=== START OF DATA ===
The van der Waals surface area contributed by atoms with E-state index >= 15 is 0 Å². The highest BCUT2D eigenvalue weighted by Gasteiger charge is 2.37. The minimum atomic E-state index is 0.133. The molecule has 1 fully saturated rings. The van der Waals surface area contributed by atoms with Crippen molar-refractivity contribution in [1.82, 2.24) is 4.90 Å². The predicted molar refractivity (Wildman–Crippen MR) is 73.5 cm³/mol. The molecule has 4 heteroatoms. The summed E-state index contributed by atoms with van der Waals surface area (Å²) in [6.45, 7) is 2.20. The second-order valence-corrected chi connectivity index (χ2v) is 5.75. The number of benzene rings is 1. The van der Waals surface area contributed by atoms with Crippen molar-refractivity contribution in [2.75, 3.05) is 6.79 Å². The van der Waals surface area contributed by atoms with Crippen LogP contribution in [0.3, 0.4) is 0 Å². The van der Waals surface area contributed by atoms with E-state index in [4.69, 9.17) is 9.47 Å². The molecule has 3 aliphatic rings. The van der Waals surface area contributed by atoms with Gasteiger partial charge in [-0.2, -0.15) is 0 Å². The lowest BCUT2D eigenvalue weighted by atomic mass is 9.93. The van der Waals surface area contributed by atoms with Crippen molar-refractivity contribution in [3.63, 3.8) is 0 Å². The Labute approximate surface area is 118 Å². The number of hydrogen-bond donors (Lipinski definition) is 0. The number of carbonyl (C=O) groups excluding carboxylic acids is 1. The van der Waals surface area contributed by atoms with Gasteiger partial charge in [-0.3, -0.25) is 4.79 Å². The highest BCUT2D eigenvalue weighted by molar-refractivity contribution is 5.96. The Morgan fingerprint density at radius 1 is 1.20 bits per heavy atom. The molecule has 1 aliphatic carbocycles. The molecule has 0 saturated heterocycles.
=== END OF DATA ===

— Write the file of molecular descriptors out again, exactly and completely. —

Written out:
The van der Waals surface area contributed by atoms with E-state index >= 15 is 0 Å². The highest BCUT2D eigenvalue weighted by Gasteiger charge is 2.37. The minimum atomic E-state index is 0.133. The molecule has 1 fully saturated rings. The van der Waals surface area contributed by atoms with Crippen molar-refractivity contribution in [1.82, 2.24) is 4.90 Å². The predicted molar refractivity (Wildman–Crippen MR) is 73.5 cm³/mol. The molecule has 4 heteroatoms. The summed E-state index contributed by atoms with van der Waals surface area (Å²) in [6.45, 7) is 2.20. The second-order valence-corrected chi connectivity index (χ2v) is 5.75. The number of benzene rings is 1. The van der Waals surface area contributed by atoms with Crippen molar-refractivity contribution in [2.75, 3.05) is 6.79 Å². The van der Waals surface area contributed by atoms with Crippen LogP contribution in [0.3, 0.4) is 0 Å². The van der Waals surface area contributed by atoms with E-state index in [4.69, 9.17) is 9.47 Å². The molecule has 3 aliphatic rings. The van der Waals surface area contributed by atoms with Gasteiger partial charge in [-0.2, -0.15) is 0 Å². The lowest BCUT2D eigenvalue weighted by atomic mass is 9.93. The van der Waals surface area contributed by atoms with Crippen molar-refractivity contribution in [3.63, 3.8) is 0 Å². The Labute approximate surface area is 118 Å². The number of hydrogen-bond donors (Lipinski definition) is 0. The number of carbonyl (C=O) groups excluding carboxylic acids is 1. The van der Waals surface area contributed by atoms with Gasteiger partial charge in [-0.3, -0.25) is 4.79 Å². The highest BCUT2D eigenvalue weighted by molar-refractivity contribution is 5.96. The Morgan fingerprint density at radius 1 is 1.20 bits per heavy atom. The molecule has 1 aliphatic carbocycles. The molecule has 0 saturated heterocycles.